Help for Fiji: Australian clinics promise recognised qualification

Some participants of the training course for sports officials in Suva for netball, touch football, AFL and rugby league. Picture: AUSTRALIAN DEFENCE FORCE SPORTS

Fijians now have a chance to get one of the best qualifications in sports that can gain world recognition.

Thanks to the Australian Defence Force (ADF) Sports Cell, a group of Australian sports officials are conducting capacity building training and coaching clinics at Albert Park in Suva to selected sports organisations.

As Fijians leave in droves for greener pastures abroad for work or to earn for those back home such as the seasonal work programs, the visit by the ADF Sports Cell is sports’ gate to overseas opportunities.

Brigadier Phil Winter, the director general of ADF Sport Cell, said the visit was part of the long-term relationship and capacity building between the ADF and its Fijian counterpart.

“It’s a long rich history between the Australian and the Republic of Fiji Military Forces, especially when we have floods on Australia and you came to help. Today we are doing sports which is a new pitch of how we can work together because there are some fantastic talents here in Fiji,” Winter said.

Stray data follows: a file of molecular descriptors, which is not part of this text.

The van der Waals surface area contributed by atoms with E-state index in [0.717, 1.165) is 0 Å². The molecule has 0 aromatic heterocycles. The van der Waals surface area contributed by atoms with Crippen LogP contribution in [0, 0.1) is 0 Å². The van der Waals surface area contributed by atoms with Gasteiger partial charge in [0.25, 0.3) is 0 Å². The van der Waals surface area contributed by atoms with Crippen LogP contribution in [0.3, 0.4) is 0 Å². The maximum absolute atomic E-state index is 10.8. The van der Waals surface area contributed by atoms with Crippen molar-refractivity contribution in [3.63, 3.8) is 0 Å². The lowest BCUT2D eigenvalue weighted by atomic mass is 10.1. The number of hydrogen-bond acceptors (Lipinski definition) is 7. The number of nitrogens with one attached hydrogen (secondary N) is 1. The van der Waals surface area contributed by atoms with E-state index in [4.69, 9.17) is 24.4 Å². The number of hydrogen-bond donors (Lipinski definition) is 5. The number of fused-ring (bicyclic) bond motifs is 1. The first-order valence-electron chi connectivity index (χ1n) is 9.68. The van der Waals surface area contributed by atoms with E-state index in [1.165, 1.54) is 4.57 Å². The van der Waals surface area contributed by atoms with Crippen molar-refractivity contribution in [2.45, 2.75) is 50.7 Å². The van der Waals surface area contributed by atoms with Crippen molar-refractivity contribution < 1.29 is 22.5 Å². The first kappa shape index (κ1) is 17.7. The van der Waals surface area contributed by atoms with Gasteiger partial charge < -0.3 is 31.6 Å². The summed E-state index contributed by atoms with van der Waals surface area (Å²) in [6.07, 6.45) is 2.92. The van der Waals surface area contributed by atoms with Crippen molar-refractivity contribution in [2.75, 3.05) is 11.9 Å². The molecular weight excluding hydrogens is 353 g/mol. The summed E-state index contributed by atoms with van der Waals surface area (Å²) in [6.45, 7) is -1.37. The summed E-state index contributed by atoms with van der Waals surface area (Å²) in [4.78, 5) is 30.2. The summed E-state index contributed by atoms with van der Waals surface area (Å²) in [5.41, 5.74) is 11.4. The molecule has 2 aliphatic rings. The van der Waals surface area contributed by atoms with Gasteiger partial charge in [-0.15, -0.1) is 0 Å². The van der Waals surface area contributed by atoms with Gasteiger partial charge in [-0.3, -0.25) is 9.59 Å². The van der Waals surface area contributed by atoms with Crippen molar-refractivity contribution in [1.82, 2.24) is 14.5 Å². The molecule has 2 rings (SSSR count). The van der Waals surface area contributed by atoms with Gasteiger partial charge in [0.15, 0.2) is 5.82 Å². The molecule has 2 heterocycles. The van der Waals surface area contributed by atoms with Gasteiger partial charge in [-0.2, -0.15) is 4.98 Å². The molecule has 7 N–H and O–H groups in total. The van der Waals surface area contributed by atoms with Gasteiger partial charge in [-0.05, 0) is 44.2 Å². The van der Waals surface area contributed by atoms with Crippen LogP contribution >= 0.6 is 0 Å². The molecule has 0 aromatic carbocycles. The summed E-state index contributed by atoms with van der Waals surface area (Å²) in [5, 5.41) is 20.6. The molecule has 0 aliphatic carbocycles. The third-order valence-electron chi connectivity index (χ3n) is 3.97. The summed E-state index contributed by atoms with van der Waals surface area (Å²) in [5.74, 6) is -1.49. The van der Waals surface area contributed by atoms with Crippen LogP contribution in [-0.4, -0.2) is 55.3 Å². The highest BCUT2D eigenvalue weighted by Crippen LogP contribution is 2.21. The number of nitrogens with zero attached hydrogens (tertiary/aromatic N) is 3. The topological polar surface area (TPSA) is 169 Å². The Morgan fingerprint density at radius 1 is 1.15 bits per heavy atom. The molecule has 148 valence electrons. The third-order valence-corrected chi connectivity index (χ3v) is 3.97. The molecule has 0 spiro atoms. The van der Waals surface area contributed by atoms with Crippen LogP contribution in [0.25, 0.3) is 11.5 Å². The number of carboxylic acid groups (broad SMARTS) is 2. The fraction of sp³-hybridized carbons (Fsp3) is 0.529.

The ADF program started in Suva on Monday, delivering level one coaching, umpiring, strength and conditioning, first aid, wellbeing training and gifting ranges of equipment to Fijian sports organisations.

“It is hard to put the monetary value because of the time and skills and the talents which includes some Australian athletes who are the best in the world helping in the program.”

Australian touch football rep Amanda Hollis, who is a leading aircraft woman in the ADF, is part of the group.

She is among the visiting officials who are qualified all-rounders in their sport.

Winter said Fijians could be like her if they followed the program and attained qualification that could be recognised internationally.

“So much of the world now requires you to have certification to have your skills recognised, so we will have a number of certificates given out at the end of the package which will give people level one skills. The qualifications they will get are recognised around the world, so they are important.”

He said Fijians should live healthy to be able to compete well internationally.

“Everyone will be affected by the program because we will develop skills like nutrition, first-aid and well-being in what we call are back-at-house sporting equipment. If you are not eating well and not treating your body well, your sporting performance is going to be restricted. The whole package is a sporting person doing great on and off the field that will be recognised.”

The team returns to Australia on Sunday after a gala day program tomorrow.

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